It has been a very unique experience, I think, moving back to a foreign country that was my home for nearly a decade after being gone for the past five years.

So much is familiar.  And so much is foreign…still, or all over again. Maybe part of it is that the kids (and Maarten and I) are in such different phases of life now.  I was in the thick of the baby and toddler stage for the entirety of my first time here.  Now my eldest is starting Middelbare School (6 year highschool) Monday, and the youngest 2 will be in the village elementary school.

Anyway, it is an odd mixture of remembering and discovering. Fumbling and stumbling and picking up where we left off.

This past week we experienced a longstanding Dutch tradition that was new to us and was a perfect manifestation of a very deep cultural difference between the United States and the Netherlands. My kids went to the Vakantie Kinderweek, a summer day camp, in the next village over.  A group of kids they know from our village were taking part and invited them to join in for the huttenbouw or fort building.

We aren’t talking blankets and pillows, folks.  Basically they take a field and dump piles and piles of old wooden pallets filled with rusty nails in it.  Then they turn a huge crowd of kids loose with hammers, nails, saws and crowbars and the kids, with varying levels of adult supervision, frantically gather the best pallets and scraps they can find to start building. It is impossible to do this justice with words, let me show you:IMG_1710IMG_1711IMG_1712

I went along yesterday and I tried really hard to channel my Dutch-ness and bite my tongue but I was the parent shouting Watch Out! and Be Careful!  the most.  There was a first aid station by the entrance and throughout the day I saw a few kids walk by holding a finger, tears streaming down their cheeks, or limping by with a bloody shin (or maybe a rusty nail in their foot?? One can only assume…). I couldn’t believe that with the ratio of sharp tools and nails to kids there wasn’t a much longer line waiting for band aids, stitches and tetanus shots.IMG_1717

But see, it is okay because there was a sentence in the brochure about the week:

Participation in all activities is at your own risk.  We can not be held responsible for damage and/or injury, or for forgotten, lost or stolen items.

And they even threw in a few extra guidelines:

 Wear sturdy shoes with thick soles

Do not climb on the pallet piles

-Never put a board down on the ground with the nails sticking up.

So there you go, no problem! Coming from America, the land of liability, this is a breath of fresh air. People I talked to about it here say things have changed in the past 10 years, but for the most part I would say the Dutch have a strong and deeply ingrained streak of don’t complain, don’t worry, move on that makes activities like this possible.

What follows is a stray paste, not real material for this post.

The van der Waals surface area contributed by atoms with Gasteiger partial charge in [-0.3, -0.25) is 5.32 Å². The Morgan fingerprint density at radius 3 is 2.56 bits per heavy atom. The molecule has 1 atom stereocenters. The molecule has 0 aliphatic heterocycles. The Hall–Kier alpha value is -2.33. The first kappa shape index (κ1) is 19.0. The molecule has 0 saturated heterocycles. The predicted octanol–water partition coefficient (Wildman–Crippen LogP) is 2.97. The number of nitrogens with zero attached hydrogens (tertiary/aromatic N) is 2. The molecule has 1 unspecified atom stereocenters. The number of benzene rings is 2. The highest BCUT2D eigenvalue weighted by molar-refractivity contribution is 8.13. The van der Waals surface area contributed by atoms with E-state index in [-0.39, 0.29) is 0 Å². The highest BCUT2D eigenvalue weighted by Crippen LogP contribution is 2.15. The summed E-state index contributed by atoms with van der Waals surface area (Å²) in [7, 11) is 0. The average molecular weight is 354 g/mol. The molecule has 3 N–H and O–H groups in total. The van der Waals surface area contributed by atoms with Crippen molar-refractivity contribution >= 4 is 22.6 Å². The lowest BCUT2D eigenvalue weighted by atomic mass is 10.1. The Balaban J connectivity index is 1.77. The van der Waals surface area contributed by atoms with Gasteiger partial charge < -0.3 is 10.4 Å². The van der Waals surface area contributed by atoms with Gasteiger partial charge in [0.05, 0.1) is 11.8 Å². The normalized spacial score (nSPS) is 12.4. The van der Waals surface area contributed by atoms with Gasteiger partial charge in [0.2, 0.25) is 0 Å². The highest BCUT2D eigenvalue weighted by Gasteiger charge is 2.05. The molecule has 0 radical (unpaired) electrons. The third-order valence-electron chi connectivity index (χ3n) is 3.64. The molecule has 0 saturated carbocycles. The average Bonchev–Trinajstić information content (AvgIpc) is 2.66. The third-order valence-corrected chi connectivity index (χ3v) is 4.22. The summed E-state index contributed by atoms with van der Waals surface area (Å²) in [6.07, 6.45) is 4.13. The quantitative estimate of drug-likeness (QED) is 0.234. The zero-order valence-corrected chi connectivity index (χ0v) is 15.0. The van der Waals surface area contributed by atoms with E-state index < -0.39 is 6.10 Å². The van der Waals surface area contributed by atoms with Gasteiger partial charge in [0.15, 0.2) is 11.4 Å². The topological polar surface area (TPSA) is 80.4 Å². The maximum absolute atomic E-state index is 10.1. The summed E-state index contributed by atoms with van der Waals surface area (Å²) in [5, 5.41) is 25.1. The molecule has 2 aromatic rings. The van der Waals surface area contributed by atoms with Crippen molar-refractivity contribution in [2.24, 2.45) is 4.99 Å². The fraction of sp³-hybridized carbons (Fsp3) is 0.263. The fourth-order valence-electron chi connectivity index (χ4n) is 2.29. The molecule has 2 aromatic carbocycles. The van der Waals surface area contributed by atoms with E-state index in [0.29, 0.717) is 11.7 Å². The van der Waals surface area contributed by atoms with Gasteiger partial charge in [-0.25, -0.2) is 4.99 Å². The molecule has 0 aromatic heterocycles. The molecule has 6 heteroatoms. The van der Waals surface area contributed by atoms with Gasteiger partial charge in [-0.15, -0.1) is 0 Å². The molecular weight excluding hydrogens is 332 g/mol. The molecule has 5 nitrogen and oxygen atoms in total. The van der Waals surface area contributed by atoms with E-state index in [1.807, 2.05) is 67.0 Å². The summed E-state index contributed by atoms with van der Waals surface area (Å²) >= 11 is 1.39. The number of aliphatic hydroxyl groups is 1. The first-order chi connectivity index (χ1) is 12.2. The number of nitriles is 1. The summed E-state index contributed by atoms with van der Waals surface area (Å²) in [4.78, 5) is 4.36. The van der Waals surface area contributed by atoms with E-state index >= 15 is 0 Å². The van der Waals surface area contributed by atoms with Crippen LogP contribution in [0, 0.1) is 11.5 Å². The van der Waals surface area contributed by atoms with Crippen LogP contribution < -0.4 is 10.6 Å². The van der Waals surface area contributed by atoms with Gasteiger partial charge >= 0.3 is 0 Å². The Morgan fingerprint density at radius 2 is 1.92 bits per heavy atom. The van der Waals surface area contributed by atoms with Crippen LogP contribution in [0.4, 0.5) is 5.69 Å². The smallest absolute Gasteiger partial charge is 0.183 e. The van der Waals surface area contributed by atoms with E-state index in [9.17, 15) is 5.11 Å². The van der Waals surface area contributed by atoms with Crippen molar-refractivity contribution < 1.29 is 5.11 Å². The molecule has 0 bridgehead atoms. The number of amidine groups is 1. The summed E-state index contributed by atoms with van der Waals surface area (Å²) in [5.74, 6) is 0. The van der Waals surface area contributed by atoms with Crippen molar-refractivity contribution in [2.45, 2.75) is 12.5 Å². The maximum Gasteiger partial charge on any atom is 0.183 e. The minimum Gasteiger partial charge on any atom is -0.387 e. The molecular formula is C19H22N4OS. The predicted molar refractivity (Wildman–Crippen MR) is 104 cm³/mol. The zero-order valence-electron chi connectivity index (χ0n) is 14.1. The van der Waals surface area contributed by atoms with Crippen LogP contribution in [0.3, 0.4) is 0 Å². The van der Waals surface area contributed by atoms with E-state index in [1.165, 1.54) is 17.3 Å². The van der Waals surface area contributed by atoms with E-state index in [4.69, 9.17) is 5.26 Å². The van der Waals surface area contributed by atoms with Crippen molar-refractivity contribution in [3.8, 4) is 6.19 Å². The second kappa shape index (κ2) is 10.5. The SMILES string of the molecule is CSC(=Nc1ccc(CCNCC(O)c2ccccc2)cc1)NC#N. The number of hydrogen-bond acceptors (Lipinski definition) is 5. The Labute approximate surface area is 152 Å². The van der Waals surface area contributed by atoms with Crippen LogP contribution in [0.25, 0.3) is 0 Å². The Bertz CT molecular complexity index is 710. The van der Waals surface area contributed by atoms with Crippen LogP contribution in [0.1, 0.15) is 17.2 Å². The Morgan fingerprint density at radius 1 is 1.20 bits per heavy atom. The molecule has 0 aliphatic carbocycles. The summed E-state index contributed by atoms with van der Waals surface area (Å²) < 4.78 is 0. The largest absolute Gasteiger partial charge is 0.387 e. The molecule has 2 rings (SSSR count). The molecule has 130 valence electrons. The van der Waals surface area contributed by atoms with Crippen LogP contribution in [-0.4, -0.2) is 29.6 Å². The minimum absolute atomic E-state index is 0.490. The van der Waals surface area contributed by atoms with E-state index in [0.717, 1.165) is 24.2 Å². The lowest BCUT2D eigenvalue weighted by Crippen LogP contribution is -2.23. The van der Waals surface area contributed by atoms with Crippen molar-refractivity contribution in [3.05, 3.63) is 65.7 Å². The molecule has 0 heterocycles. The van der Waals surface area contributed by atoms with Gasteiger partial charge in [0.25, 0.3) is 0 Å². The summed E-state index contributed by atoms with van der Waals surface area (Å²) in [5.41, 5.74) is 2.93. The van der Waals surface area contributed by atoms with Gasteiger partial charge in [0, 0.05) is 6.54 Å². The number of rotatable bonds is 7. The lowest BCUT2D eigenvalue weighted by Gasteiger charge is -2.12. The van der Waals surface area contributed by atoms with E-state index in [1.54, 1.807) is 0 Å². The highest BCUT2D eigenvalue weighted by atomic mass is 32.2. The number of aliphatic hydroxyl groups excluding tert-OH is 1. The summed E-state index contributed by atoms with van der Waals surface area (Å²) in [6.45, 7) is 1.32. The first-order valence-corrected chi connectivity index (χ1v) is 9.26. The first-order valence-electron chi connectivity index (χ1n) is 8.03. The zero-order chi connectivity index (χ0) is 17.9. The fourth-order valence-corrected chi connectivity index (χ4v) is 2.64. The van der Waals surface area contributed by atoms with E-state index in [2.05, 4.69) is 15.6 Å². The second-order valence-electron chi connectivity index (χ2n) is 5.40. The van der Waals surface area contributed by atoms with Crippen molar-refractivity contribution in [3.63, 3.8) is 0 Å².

It was also fascinating (although this is a universal phenomenon and not peculiar to the Dutch) to watch the different groups at work and the various levels of adult involvement.  A number of them were clearly led by overzealous fathers with a competitive streak who (in my opinion) don’t have enough chances in their daily lives to prove their manly handiness. They took the lead from the kids and built complicated, perfect forts that, well, lacked that authentic kid character.  These groups tended to also bring in a lot of extra materials from outside like sheets of thin plywood to give them a more finished look.

Other groups built refreshingly humble hovels, obviously designed and built by littler hands and minds with a limited knowledge and ability.

Our group fell somewhere in the middle, I suppose, with a certain very eager and fairly handy 12 year old taking the lead of the kids, and the adults helping to make sure things were sturdy enough, and lending a hand as needed.  At the end of the 2-day building period they had a 3-story fort with a look-out tower and flagpole. IMG_1730

On the last night kids are allowed to sleep in their own forts (after they have been judged safe by the officials) before they are demolished and the field is cleaned up again. The tradition used to be that they would be bulldozed into one big pile and then burned, but sadly most towns have stopped doing this.

Must have been something to do with liability…


This entry was posted in Culture, kids, Moving back to the Netherlands and tagged , . Bookmark the permalink.

6 Responses to Huttenbouwen

  1. verena says:

    wonderful how you described it and I read it with a permanent smile on my face. Carefree enjoyment, everybody is happy and relaxed. Perhaps one reason why they don’t burn it are the emissons of gasses? See enjoyment gives (me) enjoyment. Thank you so much Ida!

  2. Mixie van Lynden says:

    Again: wonderful!!!! Thanks for sharing. I had seen these structures along the train tracks traveling to Gelderland, did not realize the scale of the happening, you are missed….. much love, Mixie

  3. Mom says:

    What a fascinating peek into the Dutch culture! Loved reading about this, Ida, and thinking about your kids getting to experience something so unique. Your insights were delightful !

  4. Love it! Our kids love building forts…

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